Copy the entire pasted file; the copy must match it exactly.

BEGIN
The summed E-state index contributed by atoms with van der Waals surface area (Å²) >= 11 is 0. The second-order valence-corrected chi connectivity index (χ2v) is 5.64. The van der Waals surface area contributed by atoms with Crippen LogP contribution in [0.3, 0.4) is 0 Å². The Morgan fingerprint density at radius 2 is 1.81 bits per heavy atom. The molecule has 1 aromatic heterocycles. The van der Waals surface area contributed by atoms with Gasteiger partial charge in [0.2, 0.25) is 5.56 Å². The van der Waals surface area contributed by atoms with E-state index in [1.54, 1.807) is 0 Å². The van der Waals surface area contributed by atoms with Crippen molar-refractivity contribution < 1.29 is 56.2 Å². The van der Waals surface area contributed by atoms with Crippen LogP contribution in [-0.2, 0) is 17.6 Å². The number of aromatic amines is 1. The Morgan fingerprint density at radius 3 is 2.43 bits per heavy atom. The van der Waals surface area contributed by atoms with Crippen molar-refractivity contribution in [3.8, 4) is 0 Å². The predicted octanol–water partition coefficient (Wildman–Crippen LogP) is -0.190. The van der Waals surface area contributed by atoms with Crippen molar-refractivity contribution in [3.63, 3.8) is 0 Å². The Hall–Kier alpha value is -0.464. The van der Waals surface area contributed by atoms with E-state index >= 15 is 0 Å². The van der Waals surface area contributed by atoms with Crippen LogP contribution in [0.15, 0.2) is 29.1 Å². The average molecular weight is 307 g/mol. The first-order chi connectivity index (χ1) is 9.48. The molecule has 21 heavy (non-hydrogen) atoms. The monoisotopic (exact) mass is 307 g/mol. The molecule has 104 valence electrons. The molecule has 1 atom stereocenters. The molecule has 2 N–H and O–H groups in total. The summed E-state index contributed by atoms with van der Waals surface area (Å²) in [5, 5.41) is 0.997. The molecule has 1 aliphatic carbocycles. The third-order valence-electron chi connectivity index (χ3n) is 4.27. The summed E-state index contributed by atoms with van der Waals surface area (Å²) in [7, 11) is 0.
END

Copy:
The summed E-state index contributed by atoms with van der Waals surface area (Å²) >= 11 is 0. The second-order valence-corrected chi connectivity index (χ2v) is 5.64. The van der Waals surface area contributed by atoms with Crippen LogP contribution in [0.3, 0.4) is 0 Å². The Morgan fingerprint density at radius 2 is 1.81 bits per heavy atom. The molecule has 1 aromatic heterocycles. The van der Waals surface area contributed by atoms with Gasteiger partial charge in [0.2, 0.25) is 5.56 Å². The van der Waals surface area contributed by atoms with E-state index in [1.54, 1.807) is 0 Å². The van der Waals surface area contributed by atoms with Crippen molar-refractivity contribution < 1.29 is 56.2 Å². The van der Waals surface area contributed by atoms with Crippen LogP contribution in [-0.2, 0) is 17.6 Å². The number of aromatic amines is 1. The Morgan fingerprint density at radius 3 is 2.43 bits per heavy atom. The van der Waals surface area contributed by atoms with Crippen molar-refractivity contribution in [3.8, 4) is 0 Å². The predicted octanol–water partition coefficient (Wildman–Crippen LogP) is -0.190. The van der Waals surface area contributed by atoms with Crippen molar-refractivity contribution in [3.63, 3.8) is 0 Å². The Hall–Kier alpha value is -0.464. The van der Waals surface area contributed by atoms with E-state index >= 15 is 0 Å². The van der Waals surface area contributed by atoms with Crippen LogP contribution in [0.15, 0.2) is 29.1 Å². The average molecular weight is 307 g/mol. The first-order chi connectivity index (χ1) is 9.48. The molecule has 21 heavy (non-hydrogen) atoms. The monoisotopic (exact) mass is 307 g/mol. The molecule has 104 valence electrons. The molecule has 1 atom stereocenters. The molecule has 2 N–H and O–H groups in total. The summed E-state index contributed by atoms with van der Waals surface area (Å²) in [5, 5.41) is 0.997. The molecule has 1 aliphatic carbocycles. The third-order valence-electron chi connectivity index (χ3n) is 4.27. The summed E-state index contributed by atoms with van der Waals surface area (Å²) in [7, 11) is 0.